Why are some rooms colder or warmer than others?

Tuesday, July 17, 2018

When an air conditioning system is supplying just the right amount of cooled air to each room in a home so that an even temperature is maintained throughout the home, the system is called “balanced” by HVAC (Heating Ventilation and Air Conditioning) contractors. Balancing a system is not easy, and some floor plans are more difficult to balance than others, particularly long ranch-style and two story homes. A home with rooms that are always colder or hotter than others has an unbalanced system.

   Because the air conditioning indoor unit, called the air handler, is usually placed in the garage or utility room at one end of a long ranch-style home, it becomes a design challenge to get sufficient air flow to the rooms at the opposite end of the house—sometimes 50-feet away—without blowing too much air out of the nearby ducts. And a two-story home presents a doubly difficult task: getting air to go up to the second floor (or down to the first floor) in a way that provides equal air flow to each floor, while simultaneously allowing for the fact that cold air falls and hot air rises, so the first floor receives cold air continuously migrating down the stairs.

   A good air conditioning contractor uses progressively smaller duct sizes, along with carefully planned supply and return air registers (vents), to achieve a balanced system. But sometimes that’s not enough, and dampers are installed to further tweak the air flow. Dampers can be recognized by the little metal handles sticking out of the side of a duct used to adjust the amount of air flow.

   Also, an inadequate route for air to return back to the furnace or air handler from each room can cause temperature differences, especially in rooms with closed doors. A door undercut, return air register, or grille over the door (called a “transfer grille”) can improve the air flow going back out of the room.

   If you have an unbalanced air conditioning system, an a/c contractor can balance the system through adjusting the blower fan speed, installing dampers, adding insulation, or other techniques. The cost runs from only a few hundred dollars to much more. But your problem could be related to simple maintenance issues. Because you call for service, check the following:

1) A dirty filter reduces air flow. Check your filter. Many newer houses have filters at multiple return air registers around the home—at two separate hallways and the master bedroom, for example—so make sure you know where each filter is located and confirm they are all clean.
Double-filtration is not recommended, but occasionally we visit homes that have a filter at or next to the air handler, and also other filters at return air registers. So, again, be sure to verify that they are all clean. However, because having the return air pass through two filters can reduce air flow, you may want to eliminate one set of filters.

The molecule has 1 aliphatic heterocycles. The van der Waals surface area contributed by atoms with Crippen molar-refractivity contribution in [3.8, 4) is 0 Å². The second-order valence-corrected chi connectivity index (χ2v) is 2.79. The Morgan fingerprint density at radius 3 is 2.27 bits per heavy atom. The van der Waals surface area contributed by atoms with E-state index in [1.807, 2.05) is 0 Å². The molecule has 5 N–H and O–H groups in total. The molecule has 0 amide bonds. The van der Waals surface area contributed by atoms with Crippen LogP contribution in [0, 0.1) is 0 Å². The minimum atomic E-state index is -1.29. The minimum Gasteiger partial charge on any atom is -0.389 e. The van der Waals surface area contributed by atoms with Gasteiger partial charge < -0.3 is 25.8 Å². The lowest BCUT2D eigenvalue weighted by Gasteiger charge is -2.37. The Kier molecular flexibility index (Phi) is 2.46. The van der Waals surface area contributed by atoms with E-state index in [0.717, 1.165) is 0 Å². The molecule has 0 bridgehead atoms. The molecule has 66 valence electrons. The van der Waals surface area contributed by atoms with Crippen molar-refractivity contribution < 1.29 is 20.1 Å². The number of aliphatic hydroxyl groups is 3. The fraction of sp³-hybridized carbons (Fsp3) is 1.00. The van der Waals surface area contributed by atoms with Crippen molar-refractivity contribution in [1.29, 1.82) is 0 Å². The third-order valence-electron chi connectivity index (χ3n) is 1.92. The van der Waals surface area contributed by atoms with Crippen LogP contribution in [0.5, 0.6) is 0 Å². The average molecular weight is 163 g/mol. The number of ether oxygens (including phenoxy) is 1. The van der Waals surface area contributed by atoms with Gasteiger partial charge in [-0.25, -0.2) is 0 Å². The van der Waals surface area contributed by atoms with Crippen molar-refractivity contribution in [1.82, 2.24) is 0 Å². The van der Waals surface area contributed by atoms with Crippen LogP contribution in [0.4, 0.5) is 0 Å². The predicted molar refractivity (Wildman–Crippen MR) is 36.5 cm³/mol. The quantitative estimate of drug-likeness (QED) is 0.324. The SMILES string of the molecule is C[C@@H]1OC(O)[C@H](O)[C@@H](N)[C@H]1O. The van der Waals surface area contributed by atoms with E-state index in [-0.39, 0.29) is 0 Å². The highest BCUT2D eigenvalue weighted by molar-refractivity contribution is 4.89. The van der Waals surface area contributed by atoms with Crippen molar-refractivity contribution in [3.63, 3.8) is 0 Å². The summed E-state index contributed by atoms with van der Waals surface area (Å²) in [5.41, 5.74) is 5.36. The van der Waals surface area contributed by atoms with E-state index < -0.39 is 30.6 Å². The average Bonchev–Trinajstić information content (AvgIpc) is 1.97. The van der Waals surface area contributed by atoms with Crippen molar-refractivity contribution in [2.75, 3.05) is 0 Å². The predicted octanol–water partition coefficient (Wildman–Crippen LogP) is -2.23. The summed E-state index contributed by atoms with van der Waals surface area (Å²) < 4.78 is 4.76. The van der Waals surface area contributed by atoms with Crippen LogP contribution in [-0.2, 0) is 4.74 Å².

2) Make sure all the registers are open. They don’t have to be open all the way, but completely closing a register is problematic for two reasons. First, it can unbalance your system. And, second, a closed register—with all the slots locked up—tends to develop condensate on the surface of the slats, and the back-pressure causes air leakage at the connection of the duct and the register (as shown in the infrared photo at right), with the subsequent mold growth over time. Also, look into each register for any debris behind the slats that might be blocking air flow.

3) This may sound obvious, but check to make sure windows are fully closed and not leaking air. Also, closing blinds or curtains can help stabilize the temperature of a room.

4) If your ducts run through the attic, poke your head up into the hatch opening and look around with a flashlight for any damaged ducts, specifically at connections Ducts can pull apart at connections over time and small animals that occasionally get into an attic can tear holes in them. If your attic is nearly as cool or warm as your house, investigate further. Also, the newer flexible ducts (like the ones shown in the photo above) sometimes get crimped by their hangers or an abrupt bend around a truss chord, and can get trampled down by careless workmen in the attic—any of which can cause reduced air flow to a room.

   Don’t expect perfection. There will always be one room that’s a little warmer or cooler. But if it’s more than you want to tolerate, and the above measures don’t work, call your favorite a/c service company for a solution.

    Also, see our blog posts Why is my air conditioner not cooling enough? and Will closing doors reduce my heating and cooling costs?

• • • • • • • • • • • • • • • • • • • • • • • • • • • • 

  To learn more about heating and air conditioning systems, see these other blog posts:

How can I find out the SEER of my air conditioner? 

My air conditioner won't turn on. What's wrong? 

How can I find out the size of my air conditioner? 

How can I tell whether the condenser (outdoor unit) is an air conditioner or heat pump? 

Where is the air filter for my central air conditioner and furnace? I can’t find it? 

Does an old air conditioner use more electricity as it ages? 

How did homes stay cool in Florida before air conditioning? 

What is wrong with an air conditioner when the air flow out of the vents is low?

Why has the thermostat screen gone blank? 

Why does it take so long to cool a house when an air conditioner has been off for a while? 

What are the most common problems with wall/window air conditioners?  

Will closing doors reduce my heating and cooling costs? 

   Visit our HEATING AND AIR CONDITIONING page for other related blog posts on this subject, or go to the INDEX for a complete listing of all our articles. 

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